Having a spending plan to help you manage your money is of paramount importance.  With all the competing demands for your money, if you do not create a spending plan and then put that plan into practice, the competing demands will spend your money for you. 

And Now What

As I said earlier, I will work with them, and they will regroup and recover.  One thing is for sure, my clients are more convinced and fully persuaded that a spending plan is crucial.  And then following the spending plan is also very important.  What is the point in having this tool, that can start you on your path to financial freedom, and not follow it?

I am a financial coach.  Contact name here.  I can help you create and stick to your spending plan.

Consistency in Managing Finances

Consistency and money management, like all things, begins in the mind with thought.  All of our beliefs, feelings, and behaviors begin in thought.  You can create neurological pathways that reinforce the notion that you are capable of managing money well.  And practicing these thoughts consistently builds the pathways.  Each thought has the capacity to help us follow through with the appropriate behavioral response automatically.

Consistent thoughts are, naturally followed by consistent behaviors that are conducive to managing anything, including money and finances.  For example, just because you have created a spending plan or budget does not mean that you are set, and your finances magically improve. 

Now comes the part where you have to stick to that spending plan. 

Being consistent in doing the things you need to do to manage your money well will get you to the financial freedom you desire.  It is already difficult enough managing money and all the competing demands that money commands, but to consistently do the things to manage that money well, takes more effort, which makes it more challenging.  Let’s face it, money is time. 

However, spending time managing money well is time well spent.   

Think of it this way, it is quite difficult for businesspeople and financial statement users to make projections and plan when the data, is not organized and therefore measured in the same way over time.   A lack of consistency over time can distort the financial trend and create extreme uncertainty in evaluating a company and its performance. 

How about this, let’s say we have an accounting entity that is not using the same accounting procedures from period to period.  Would you make financial projections and financial decisions about the business with unequal financial data?  Not me.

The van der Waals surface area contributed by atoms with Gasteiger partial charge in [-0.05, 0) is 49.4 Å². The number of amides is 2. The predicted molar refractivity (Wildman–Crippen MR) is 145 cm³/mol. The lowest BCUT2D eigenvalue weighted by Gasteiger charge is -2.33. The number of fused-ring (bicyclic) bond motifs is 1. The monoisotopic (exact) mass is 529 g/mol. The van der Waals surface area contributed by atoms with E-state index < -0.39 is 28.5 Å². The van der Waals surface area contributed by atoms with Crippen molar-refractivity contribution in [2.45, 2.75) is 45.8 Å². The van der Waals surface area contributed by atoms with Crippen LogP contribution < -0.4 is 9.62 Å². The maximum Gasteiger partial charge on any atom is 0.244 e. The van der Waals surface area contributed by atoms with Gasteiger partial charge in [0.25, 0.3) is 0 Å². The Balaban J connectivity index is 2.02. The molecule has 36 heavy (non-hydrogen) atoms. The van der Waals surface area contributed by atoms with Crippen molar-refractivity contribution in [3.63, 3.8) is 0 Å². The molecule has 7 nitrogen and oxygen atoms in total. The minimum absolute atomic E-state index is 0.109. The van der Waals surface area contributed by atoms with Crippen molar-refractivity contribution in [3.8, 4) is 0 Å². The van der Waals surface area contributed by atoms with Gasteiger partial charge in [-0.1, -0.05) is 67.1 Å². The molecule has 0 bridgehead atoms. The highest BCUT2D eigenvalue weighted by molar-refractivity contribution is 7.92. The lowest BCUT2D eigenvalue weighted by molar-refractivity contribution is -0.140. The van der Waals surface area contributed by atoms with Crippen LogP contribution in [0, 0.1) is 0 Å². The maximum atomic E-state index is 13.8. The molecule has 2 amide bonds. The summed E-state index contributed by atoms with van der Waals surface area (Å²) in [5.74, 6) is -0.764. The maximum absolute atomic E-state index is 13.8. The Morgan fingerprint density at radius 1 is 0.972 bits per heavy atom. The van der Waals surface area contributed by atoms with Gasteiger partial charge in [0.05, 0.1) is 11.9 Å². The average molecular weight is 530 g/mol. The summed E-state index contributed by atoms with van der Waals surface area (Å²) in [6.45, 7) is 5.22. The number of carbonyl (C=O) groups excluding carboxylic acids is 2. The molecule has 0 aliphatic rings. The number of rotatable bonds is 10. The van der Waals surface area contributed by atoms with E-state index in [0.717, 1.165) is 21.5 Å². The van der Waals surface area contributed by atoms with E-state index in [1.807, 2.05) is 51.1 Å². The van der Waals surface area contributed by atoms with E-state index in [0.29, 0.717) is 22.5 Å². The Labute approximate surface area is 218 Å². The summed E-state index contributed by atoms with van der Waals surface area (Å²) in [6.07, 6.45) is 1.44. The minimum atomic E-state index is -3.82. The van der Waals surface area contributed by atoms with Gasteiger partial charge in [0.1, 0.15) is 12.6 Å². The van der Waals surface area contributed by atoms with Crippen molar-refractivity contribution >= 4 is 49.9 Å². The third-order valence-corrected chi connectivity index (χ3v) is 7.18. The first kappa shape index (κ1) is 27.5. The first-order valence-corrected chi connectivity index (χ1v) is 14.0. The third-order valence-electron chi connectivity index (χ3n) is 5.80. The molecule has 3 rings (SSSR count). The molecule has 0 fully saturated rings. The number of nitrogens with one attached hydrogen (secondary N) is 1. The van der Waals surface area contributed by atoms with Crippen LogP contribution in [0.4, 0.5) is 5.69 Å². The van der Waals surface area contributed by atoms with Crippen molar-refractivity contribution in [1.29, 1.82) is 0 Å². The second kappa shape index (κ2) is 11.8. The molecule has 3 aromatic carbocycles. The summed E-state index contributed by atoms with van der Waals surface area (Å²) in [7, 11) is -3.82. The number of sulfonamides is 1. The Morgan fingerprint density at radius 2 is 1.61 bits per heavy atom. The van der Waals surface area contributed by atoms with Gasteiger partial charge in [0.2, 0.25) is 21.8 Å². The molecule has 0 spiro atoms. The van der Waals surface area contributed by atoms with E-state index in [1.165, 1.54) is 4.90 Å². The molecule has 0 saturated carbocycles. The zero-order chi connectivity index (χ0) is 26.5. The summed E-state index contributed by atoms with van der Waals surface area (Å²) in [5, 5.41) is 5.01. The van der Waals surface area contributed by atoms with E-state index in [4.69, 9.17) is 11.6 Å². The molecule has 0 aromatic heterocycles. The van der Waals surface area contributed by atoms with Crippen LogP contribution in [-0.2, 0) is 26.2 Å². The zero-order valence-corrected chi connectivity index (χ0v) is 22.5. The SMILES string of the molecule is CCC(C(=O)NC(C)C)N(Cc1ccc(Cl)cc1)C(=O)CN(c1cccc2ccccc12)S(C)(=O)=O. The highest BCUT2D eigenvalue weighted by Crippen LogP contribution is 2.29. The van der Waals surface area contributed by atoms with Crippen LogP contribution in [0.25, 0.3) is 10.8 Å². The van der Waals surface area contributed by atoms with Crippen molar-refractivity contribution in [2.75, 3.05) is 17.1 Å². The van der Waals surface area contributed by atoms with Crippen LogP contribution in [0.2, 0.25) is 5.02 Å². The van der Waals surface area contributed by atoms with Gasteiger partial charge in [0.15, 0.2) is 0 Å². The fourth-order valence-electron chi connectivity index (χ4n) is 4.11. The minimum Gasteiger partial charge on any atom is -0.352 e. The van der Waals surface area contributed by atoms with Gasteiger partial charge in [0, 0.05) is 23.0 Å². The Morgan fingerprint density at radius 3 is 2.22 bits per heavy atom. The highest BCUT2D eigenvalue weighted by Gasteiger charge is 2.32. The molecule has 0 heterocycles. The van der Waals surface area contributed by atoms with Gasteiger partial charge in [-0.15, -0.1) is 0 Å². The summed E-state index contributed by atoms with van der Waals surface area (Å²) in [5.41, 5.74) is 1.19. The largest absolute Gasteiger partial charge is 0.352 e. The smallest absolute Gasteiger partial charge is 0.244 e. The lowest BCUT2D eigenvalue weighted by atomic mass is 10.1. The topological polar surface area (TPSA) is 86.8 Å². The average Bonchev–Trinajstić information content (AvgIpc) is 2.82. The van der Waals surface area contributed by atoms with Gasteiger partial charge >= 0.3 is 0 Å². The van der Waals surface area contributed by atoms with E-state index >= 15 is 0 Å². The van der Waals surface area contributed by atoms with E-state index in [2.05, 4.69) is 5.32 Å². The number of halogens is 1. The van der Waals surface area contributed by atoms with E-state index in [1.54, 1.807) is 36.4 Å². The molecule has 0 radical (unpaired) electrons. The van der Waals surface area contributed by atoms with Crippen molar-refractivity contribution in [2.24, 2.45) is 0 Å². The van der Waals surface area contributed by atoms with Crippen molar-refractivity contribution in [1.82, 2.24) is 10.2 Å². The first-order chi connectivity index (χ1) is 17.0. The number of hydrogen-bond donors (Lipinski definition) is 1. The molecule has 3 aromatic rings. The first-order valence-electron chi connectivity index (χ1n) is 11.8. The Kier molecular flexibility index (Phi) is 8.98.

Apples are not oranges – consistency.

And Your finances are the same way.  The lack of consistency in managing your finances can distort where you are financially and be unproductive.  Constituency in your financial management practices and behaviors will allow you to plan, compare, and make good financial decisions. 

What is Consistency? 

According to Dictionary.com, consistency is steadfast adherence to the same principles, course, or form as consistency in a particular pattern of behavior.  So, consistency or staying the course is a critical aspect of success, no matter what the endeavor.  Managing finances well is not a one-time thing; it is like a job and commands consistency.  It’s not a project that has a beginning, middle, and end. It is an ongoing way of being.

Consistent Thought

Developing the right mindset for any endeavor requires consistent thought.  Managing money well is a way of being that stems from developed thought.  Each time you have a thought, neurological pathways are reinforced.  New thoughts lead to new pathways.  Which leads to strengthening pathways and a habit is formed. 

Consistency and money management, like all things, begins in the mind with thought.  All of our beliefs, feelings, and behaviors begin in thought.  You can create neurological pathways that reinforce the notion that you are capable of managing money well.  And practicing these thoughts consistently builds the pathways.  Each thought has the capacity to help us follow through with the appropriate behavioral response automatically.

Though this process may appear to be quite easy, it is important to note that some of the thoughts may not be supported by your underlying belief system.  Therefore it will take some time, and practice to build the neurological pathways for the things you want to achieve.

You are no different from any person that manages money well.  Managing money well can be a matter of perception.  Take a few moments each day and:

  • Learn, embrace, and practice good money management
  • Believe that you can succeed
  • Be grateful
  • Look at your goals often- keep them in front of you

With the use of other tools such as a spending plan, gradually, the process of managing money well becomes second nature, allowing you to achieve the goals that you visualize every day.  Your thought processes naturally lead to behavioral follow-through that is consistent with your ideas.  Focus on what you can accomplish, and you will begin to improve, fundamentally and consistently, your finances.